The Healthcare Openness and Access Project (HOAP) is a collection of state-by-state comparative data on the flexibility and discretion US patients and providers have in managing health care. HOAP combines these data to produce 38 indicators of openness and accessibility. The project provides state-by-state rankings over a number of variables, including occupational licensing.
How Reforming Licensing Laws Can Help Fix America’s Dentist Shortage
Eric Boehm, a reporter at Reason.com, examines the dentist shortage and argues in favor of reforming state dental licensing laws for dental therapists as a potential solution. “Children’s Dental Services … treats about 30,000 patients each year, mostly from the Twin Cities’ Hispanic, Hmong and Somali immigrant communities. The dental therapy model was first adopted by nonprofits and community clinics to lower costs, says Karl Self, the director of the University of Minnesota’s therapy program. But now, Dr. Self adds, private practices are hiring dental therapists, too. ‘We’re seeing that dental therapists can add value to the overall oral health team,’ he says.”
Dental Care Health Professional Shortage Areas (HPSAs)
The Kaiser Family Foundation analyzes the dental care health professional shortage areas in each state in order to show which states have the largest discrepancies in dental-care access.
Pew Charitable Trust: Dental Campaign
Pew Charitable Trust has been providing research and analysis to encourage state lawmakers to allow dental therapists in their states to ensure patients have greater access to preventive and restorative treatment services. “Pew’s dental campaign works to close gaps in dental-care access by increasing the number of available providers and expanding the reach of preventive services through the use of dental sealant programs in high-need schools. Research shows that such programs are a valuable, cost-effective way to treat the children most at risk of tooth decay.”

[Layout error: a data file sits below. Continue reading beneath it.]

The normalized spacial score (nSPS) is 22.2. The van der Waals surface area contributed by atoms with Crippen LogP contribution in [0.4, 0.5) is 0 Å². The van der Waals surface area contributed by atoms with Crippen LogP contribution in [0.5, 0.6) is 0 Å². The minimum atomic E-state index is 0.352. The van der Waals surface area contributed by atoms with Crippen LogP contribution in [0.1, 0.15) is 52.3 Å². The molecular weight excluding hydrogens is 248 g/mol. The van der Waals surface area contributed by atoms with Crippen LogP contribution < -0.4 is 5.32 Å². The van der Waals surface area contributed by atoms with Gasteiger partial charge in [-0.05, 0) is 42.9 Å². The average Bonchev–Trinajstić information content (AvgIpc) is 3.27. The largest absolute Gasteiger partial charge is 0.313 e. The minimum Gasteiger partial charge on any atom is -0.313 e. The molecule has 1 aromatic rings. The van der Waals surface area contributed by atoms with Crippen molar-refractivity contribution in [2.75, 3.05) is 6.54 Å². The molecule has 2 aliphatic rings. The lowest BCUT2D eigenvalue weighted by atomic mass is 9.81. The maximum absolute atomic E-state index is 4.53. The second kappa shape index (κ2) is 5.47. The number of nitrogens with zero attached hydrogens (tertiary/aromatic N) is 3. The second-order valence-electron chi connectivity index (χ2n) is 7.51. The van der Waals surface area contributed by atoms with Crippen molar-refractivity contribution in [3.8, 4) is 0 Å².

5 Dental Therapy FAQs
While states continue to grapple with what dental therapists are, how much education dental therapists receive, and where therapy is practiced, Pew Charitable Trusts has put together a helpful FAQ page to answer the most important and difficult questions related to dental therapy.
Older Americans Need Better Access to Dental Care
Almost 40 percent of seniors did not visit a dentist in 2014. As the number of older Americans increases in the coming decades, the demand for care for this age group will intensify. In this fact sheet, Pew Charitable Trusts examines the health risks seniors currently face, from poor access to mental health services to dental-care barriers. “The use of dental services declines as people age due to a variety of factors. Perhaps the single greatest barrier is the inability to afford care. Seniors with dental insurance are 2.5 times more likely than those without coverage to visit a dentist, and about half of seniors lacked insurance in 2015.”
Nothing in this Research & Commentary is intended to influence the passage of legislation, and it does not necessarily represent the views of The Heartland Institute. For further information on this subject, visit Health Care News, The Heartland Institute’s website, and PolicyBot, Heartland’s free online research database.
If you have any questions about this issue or The Heartland Institute’s website, contact John Nothdurft, The Heartland Institute’s government relations director, at email@example.com or 312/377-4000.